Adrian Lloyd, CEO at Interact Analysis says, “Automotive is particularly worthy of comment at the moment. The sector was already facing severe pressures following the pandemic, and the Ukraine conflict has made matters far worse for the industry. One of these problems is the new pressures on semiconductors, which already hit the automotive sector hard. Another is that Russia provides the majority of the world’s palladium which is used to produce catalytic converters and is now inaccessible. And yet another problem is that Ukraine is a key manufacturer of components for Western Europe’s automotive industry, particularly wire harnesses, supplies of which are now intermittent. As a result of all this, we predict minimal growth for automotive of 2.8% in 2022.

Responsible Computing Consortium

We thought of Artificial Intelligence as something magical. Then we figured out that much of the output of AI depends upon how the application is trained. Then, duh, we discovered bias underneath the AI training. Perhaps concepts we have learned since ancient times such as ethics, morals, and responsibility are important. My adolescent self hates hearing me say things like that. But, it’s true.

Sometimes I despair at the general lack of taking responsibility for our words and actions I too often observe.

In a bit of mining that same vein, the Object Management Group announced last Friday, May 20, a new consortium called Responsible Computing (a trademark of IBM, by the way). The founding members of this group are IBM and Dell. Its purpose is to focus on sustainable development goals.

From the news release, “Responsible computing is a systemic approach aimed at addressing current and future challenges in computing, including sustainability, ethics, and professionalism, stemming from the belief that we need to start thinking about technology in terms of its impact on people and the planet.”

“Responsible Computing aims to shift thinking and, ultimately, behavior within the IT industry and affect real change,” said Bill Hoffman, Chairman, and CEO of RC and OMG. “We’ve made our manifesto and framework freely available, and we’ve asked every RC member to implement RC principles. Our goal is that someday every IT professional will adhere to RC principles.”

The new consortium’s manifesto defines RC values to restore trust in IT by responsibly applying technology and by sharing experiences with other organizations. These values include sustainability, inclusiveness, circularity, openness, authenticity, and accountability.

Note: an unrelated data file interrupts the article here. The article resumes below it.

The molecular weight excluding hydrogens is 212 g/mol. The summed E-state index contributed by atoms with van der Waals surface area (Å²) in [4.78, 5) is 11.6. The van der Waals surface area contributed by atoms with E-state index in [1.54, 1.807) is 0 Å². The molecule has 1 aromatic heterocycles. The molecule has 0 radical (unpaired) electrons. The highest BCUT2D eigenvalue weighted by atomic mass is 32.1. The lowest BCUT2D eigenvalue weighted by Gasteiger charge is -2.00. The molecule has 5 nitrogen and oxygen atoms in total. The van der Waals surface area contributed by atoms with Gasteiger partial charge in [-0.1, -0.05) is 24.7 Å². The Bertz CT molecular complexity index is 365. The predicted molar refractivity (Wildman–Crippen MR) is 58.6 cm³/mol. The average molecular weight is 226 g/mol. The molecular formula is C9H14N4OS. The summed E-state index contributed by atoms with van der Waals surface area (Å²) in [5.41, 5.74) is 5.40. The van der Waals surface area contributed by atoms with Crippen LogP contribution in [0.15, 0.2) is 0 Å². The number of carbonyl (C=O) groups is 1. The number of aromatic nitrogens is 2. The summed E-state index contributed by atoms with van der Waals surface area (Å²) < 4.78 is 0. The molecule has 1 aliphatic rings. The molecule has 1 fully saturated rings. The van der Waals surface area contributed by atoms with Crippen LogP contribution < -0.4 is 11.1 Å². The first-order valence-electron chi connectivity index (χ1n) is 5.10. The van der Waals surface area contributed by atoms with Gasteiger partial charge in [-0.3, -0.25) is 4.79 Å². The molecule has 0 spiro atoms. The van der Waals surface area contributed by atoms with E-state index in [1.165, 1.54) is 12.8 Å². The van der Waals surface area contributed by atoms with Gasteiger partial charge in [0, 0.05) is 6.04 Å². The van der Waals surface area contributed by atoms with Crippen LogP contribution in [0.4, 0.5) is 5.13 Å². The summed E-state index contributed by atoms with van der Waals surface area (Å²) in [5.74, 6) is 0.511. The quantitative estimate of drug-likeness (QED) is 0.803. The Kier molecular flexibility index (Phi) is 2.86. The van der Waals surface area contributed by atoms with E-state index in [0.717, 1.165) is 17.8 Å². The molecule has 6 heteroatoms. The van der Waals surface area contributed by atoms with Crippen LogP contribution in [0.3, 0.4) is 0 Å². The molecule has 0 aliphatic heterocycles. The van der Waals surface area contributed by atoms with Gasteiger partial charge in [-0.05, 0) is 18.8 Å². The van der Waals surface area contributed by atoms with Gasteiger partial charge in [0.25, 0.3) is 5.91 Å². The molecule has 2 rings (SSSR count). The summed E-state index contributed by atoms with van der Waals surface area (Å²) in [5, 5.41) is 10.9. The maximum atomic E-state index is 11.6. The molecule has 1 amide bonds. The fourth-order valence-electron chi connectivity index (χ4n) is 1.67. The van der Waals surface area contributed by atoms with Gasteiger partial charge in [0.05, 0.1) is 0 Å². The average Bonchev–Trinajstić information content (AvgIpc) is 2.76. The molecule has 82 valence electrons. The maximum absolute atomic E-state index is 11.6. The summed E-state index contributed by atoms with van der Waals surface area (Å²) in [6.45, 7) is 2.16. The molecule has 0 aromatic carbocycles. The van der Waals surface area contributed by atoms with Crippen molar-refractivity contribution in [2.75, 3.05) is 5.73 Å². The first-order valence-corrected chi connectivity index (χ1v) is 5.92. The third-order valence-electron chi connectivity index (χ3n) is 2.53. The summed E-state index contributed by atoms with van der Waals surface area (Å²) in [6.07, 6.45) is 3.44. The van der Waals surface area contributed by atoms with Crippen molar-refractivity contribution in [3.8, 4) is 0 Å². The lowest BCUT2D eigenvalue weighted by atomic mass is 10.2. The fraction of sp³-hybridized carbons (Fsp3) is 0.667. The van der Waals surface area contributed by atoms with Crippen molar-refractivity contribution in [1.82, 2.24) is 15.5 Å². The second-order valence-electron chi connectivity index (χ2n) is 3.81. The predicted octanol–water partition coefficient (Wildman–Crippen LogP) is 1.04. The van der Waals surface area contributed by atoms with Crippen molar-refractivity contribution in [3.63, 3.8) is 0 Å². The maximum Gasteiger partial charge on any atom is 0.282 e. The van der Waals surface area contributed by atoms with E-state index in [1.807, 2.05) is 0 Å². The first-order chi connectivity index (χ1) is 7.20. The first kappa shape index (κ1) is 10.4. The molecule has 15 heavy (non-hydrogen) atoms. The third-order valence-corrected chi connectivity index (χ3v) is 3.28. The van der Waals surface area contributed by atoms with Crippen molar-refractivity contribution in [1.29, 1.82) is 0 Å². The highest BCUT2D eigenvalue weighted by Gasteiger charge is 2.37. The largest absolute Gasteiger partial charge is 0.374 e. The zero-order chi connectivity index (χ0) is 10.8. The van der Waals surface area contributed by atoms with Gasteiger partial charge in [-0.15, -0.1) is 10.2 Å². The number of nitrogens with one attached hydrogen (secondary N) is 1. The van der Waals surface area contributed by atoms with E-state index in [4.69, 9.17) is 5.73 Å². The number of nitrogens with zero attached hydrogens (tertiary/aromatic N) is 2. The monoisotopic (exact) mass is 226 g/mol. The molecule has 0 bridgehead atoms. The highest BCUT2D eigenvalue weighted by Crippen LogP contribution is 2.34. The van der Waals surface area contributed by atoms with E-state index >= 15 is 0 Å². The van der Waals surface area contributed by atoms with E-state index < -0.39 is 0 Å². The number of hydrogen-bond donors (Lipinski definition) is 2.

The consortium’s RC framework focuses on six domains of responsible computing, including:

  • Data centers – are designed and operated with a focus on efficiency and sustainability, including emphasizing green energy and improving the handling and disposal of chemicals, toxic materials, and rare metals.
  • More sustainable infrastructure – monitoring the energy usage of products and technologies. Efficient and more sustainable operations, including proper disposal of products.​
  • Code – choosing code that optimizes environmental, social, and economic impact over time. Optimal code includes efficient algorithms, frameworks, and tools and KPIs to accelerate decision-making and pinpoint areas requiring more scrutiny during software development.
  • Data usage – the safe use of data will drive transparency, fairness, privacy, and respect for users.
  • Systems – that address bias and discrimination by driving equality for all, for example, the use of Artificial Intelligence (AI) for transparency.​
  • Impact – the technologies and innovations that drive a positive impact on society at large such as building to improve human conditions and mitigate social risk.

Through interviews with over 100 CTOs concerns were raised around developing practical actions to progress Environmental, Social, and Governance (ESG) programs. They wanted to contribute to becoming more sustainable businesses and demonstrate progress through consistent metrics. In November 2020, IBM’s Academy of Technology (AoT)’s responded to these challenges and created the Responsible Computing Council, an international team of technology and computing leaders who collaborate in validation and the implementation of the RC framework and lead by example in becoming a responsible computing provider. Object Management Group (OMG) was an early member of the council, and shortly after that, the OMG board approved the formation of the RC consortium.

“Now is the time for companies to adopt a holistic approach that places sustainability strategy at the center of their business,” said Sheri Hinish, Global Lead, IBM Consulting Sustainability Services. “IBM is proud to be a founding member of the RC consortium. Through this collaboration, we hope to help companies establish new and innovative ways to transform their business operations through ethical, impactful ways that can help contribute to a more sustainable future.”

“Dell is proud to be a founding member of the RC consortium. We are aligned with and driven by a similar passion to help leading technology organizations realize their sustainable development goals, in line with the planet’s,” said Marc O’Regan, CTO EMEA, Dell Technologies. “In addition to being socially and environmentally responsible, we also expect that RC members will see improved go-to-market solutions, strategies and bottom-line results by following RC principles.”